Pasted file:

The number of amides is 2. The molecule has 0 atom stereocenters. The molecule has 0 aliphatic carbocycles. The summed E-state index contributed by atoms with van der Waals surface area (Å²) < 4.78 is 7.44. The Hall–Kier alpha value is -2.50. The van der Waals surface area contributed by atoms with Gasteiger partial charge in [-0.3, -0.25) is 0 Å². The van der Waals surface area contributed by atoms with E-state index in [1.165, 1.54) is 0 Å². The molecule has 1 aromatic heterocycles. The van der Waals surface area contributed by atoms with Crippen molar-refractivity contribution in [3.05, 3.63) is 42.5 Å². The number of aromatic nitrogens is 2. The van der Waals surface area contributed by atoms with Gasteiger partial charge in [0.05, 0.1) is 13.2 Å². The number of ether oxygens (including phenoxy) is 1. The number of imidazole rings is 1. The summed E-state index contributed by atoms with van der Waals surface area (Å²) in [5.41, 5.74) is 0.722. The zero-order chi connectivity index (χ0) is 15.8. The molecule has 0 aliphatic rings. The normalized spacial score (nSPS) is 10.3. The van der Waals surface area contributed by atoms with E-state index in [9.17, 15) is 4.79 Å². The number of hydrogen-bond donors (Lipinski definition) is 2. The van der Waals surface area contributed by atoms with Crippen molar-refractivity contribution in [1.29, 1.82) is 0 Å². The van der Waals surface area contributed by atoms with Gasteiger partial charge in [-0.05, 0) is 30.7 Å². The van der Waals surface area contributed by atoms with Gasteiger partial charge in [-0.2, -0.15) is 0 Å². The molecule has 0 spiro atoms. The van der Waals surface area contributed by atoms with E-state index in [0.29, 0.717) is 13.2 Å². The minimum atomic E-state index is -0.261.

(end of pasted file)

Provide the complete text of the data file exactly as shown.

The number of amides is 2. The molecule has 0 atom stereocenters. The molecule has 0 aliphatic carbocycles. The summed E-state index contributed by atoms with van der Waals surface area (Å²) < 4.78 is 7.44. The Hall–Kier alpha value is -2.50. The van der Waals surface area contributed by atoms with Gasteiger partial charge in [-0.3, -0.25) is 0 Å². The van der Waals surface area contributed by atoms with E-state index in [1.165, 1.54) is 0 Å². The molecule has 1 aromatic heterocycles. The van der Waals surface area contributed by atoms with Crippen molar-refractivity contribution in [3.05, 3.63) is 42.5 Å². The number of aromatic nitrogens is 2. The van der Waals surface area contributed by atoms with Gasteiger partial charge in [0.05, 0.1) is 13.2 Å². The number of ether oxygens (including phenoxy) is 1. The number of imidazole rings is 1. The summed E-state index contributed by atoms with van der Waals surface area (Å²) in [5.41, 5.74) is 0.722. The zero-order chi connectivity index (χ0) is 15.8. The molecule has 0 aliphatic rings. The normalized spacial score (nSPS) is 10.3. The van der Waals surface area contributed by atoms with E-state index in [9.17, 15) is 4.79 Å². The number of hydrogen-bond donors (Lipinski definition) is 2. The van der Waals surface area contributed by atoms with Crippen molar-refractivity contribution in [1.29, 1.82) is 0 Å². The van der Waals surface area contributed by atoms with Gasteiger partial charge in [-0.05, 0) is 30.7 Å². The van der Waals surface area contributed by atoms with Gasteiger partial charge in [-0.2, -0.15) is 0 Å². The molecule has 0 spiro atoms. The van der Waals surface area contributed by atoms with E-state index in [0.29, 0.717) is 13.2 Å². The minimum atomic E-state index is -0.261.